Xterm and the .xdefaults file were not pre-loaded on my system in the first place and even after running Xterm once, I had to create .xdefaults myself. I believe I've put it in the right place:


For what reason is Xterm ignoring my .xdefaults file? It looks like this now:

xterm*dynamicColors::     true
xterm*background::        black
xterm*foreground::        white
xterm*utf8::              2
xterm*eightBitInput::     true
xterm*saveLines::         32767
xterm*scrollTtyKeypress:: true
xterm*scrollTtyOutput::   false
xterm*scrollBar::         false
xterm*loginShell::        true
xterm*faceName::          Monospace:pixelsize=11
xterm*jumpScroll::        true
xterm*multiScroll::       true
xterm*toolBar::           false
xterm*geometry::          100x30

Is this correct?


1 Answer 1


Two colons (::) isn't correct syntax.

Also, you'll get better results using the class name XTerm than the instance name xterm.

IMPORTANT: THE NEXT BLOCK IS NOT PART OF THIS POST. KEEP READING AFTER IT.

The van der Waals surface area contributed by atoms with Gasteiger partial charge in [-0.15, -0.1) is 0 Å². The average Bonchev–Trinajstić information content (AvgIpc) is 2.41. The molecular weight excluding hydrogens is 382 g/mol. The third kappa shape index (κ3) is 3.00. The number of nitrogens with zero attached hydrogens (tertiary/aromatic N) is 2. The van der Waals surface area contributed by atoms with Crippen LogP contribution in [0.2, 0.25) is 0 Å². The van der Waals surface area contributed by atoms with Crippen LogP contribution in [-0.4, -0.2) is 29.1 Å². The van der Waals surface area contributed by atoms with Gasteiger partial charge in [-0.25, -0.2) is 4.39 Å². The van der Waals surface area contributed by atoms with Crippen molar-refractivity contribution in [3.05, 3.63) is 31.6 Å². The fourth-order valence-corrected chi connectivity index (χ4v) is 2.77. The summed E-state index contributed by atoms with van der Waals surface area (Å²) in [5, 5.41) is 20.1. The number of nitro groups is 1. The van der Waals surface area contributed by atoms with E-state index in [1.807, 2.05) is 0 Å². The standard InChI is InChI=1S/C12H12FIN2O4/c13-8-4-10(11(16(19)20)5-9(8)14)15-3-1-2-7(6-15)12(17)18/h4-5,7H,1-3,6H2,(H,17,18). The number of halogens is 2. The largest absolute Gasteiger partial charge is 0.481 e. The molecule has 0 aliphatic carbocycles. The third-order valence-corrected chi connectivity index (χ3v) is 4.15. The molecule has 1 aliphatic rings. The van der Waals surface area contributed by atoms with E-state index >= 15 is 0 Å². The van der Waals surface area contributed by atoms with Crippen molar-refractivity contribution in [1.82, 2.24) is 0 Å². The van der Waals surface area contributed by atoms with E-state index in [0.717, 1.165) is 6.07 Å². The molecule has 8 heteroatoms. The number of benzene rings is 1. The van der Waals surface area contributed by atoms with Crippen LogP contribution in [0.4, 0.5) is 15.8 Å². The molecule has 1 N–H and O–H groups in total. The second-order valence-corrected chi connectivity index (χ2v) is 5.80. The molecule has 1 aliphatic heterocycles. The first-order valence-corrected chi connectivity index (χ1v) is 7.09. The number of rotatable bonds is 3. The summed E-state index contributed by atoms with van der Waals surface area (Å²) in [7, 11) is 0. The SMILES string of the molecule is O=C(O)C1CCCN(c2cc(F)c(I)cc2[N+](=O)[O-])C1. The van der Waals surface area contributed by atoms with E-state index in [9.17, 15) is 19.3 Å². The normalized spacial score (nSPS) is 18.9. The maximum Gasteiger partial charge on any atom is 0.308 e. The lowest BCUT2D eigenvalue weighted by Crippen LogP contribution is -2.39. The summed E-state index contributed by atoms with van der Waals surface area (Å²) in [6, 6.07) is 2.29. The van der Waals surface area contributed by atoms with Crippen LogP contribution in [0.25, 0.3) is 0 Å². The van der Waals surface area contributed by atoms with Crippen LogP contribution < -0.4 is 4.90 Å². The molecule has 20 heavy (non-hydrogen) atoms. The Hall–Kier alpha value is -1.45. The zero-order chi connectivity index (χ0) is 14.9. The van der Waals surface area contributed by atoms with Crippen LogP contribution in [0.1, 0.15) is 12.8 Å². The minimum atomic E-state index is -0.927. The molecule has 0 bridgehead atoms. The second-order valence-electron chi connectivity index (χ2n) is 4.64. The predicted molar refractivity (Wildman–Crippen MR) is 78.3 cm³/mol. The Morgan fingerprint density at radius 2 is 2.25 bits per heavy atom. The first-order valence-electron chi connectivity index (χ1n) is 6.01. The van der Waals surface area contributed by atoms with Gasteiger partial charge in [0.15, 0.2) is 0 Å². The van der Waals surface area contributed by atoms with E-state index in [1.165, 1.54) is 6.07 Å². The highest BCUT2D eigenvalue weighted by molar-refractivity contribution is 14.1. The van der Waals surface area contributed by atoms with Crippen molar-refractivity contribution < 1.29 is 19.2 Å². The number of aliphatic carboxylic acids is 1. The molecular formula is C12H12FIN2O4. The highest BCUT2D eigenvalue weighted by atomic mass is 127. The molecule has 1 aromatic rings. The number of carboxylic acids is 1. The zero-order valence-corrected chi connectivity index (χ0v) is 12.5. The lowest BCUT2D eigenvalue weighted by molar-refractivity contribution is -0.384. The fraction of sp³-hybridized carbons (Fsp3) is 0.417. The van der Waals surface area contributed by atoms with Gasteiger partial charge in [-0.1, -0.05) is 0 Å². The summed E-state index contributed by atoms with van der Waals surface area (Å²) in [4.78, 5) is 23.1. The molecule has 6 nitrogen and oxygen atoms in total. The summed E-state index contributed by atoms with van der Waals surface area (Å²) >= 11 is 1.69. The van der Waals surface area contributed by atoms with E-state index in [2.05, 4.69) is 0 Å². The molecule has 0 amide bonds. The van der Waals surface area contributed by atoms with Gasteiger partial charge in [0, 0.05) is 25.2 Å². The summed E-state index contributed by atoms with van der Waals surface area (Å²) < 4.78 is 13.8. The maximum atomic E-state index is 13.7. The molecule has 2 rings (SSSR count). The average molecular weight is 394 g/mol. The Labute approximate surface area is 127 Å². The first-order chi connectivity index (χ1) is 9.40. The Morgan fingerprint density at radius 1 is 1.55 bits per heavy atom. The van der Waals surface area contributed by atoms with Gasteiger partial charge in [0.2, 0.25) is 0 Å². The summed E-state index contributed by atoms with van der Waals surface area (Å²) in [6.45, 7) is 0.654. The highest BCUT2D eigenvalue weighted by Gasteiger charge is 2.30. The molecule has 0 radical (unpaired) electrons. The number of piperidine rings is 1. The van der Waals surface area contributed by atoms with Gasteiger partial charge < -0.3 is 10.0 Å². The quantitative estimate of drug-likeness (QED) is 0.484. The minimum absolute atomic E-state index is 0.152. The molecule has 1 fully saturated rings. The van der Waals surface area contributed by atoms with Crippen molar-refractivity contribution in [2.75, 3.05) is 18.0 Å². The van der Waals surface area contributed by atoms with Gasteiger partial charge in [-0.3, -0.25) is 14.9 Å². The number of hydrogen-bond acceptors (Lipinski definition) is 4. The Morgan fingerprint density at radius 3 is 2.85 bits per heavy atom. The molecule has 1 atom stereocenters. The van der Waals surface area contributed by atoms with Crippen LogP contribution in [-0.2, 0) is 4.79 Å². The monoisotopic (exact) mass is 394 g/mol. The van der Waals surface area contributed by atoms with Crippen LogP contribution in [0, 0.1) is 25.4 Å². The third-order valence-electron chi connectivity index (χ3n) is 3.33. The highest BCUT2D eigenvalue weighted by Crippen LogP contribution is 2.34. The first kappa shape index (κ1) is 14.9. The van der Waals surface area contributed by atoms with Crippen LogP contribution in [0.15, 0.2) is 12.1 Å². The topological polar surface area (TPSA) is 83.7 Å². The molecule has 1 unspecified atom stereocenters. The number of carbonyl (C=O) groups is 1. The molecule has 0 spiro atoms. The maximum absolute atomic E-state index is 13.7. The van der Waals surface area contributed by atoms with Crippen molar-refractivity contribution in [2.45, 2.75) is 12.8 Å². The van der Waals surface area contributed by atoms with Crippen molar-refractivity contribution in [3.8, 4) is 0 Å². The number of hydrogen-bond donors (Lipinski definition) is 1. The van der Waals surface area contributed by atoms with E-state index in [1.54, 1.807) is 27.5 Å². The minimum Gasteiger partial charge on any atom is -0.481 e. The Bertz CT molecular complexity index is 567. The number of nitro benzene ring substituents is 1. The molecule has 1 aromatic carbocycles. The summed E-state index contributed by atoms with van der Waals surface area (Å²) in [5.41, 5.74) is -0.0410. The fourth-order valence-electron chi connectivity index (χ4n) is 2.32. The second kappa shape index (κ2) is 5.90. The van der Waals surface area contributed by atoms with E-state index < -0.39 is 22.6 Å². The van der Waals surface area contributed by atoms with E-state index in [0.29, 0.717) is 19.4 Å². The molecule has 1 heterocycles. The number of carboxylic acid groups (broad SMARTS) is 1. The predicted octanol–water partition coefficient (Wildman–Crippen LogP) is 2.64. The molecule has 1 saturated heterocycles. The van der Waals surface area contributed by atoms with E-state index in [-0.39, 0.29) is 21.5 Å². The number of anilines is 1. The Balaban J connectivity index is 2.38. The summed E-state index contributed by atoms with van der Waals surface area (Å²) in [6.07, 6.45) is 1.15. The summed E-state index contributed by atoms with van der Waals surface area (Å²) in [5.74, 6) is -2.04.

Also, ".xdefaults" isn't right (that's a leading "X" rather than "x", and most configurations insist that you suffix the filename with the hostname, e.g., ".Xdefaults-myhostname").

You didn't mention xrdb - that's commonly suggested as a convenient hammer (aka "solution"). But if you're using ".Xdefaults-whatever", xrdb is largely irrelevant.

To see what's visible in the X resources, I'd install "appres", and do

appres XTerm
  • OK, did that, but XTerm still isn't remembering my settings from last use. How do I make that happen?
    – Jeff Seale
    Apr 1, 2017 at 23:34
  • Wow great, .Xdefaults-hostname did the trick for me on Fedora 30, had been looking some time for a working solution. Aug 3, 2019 at 17:40

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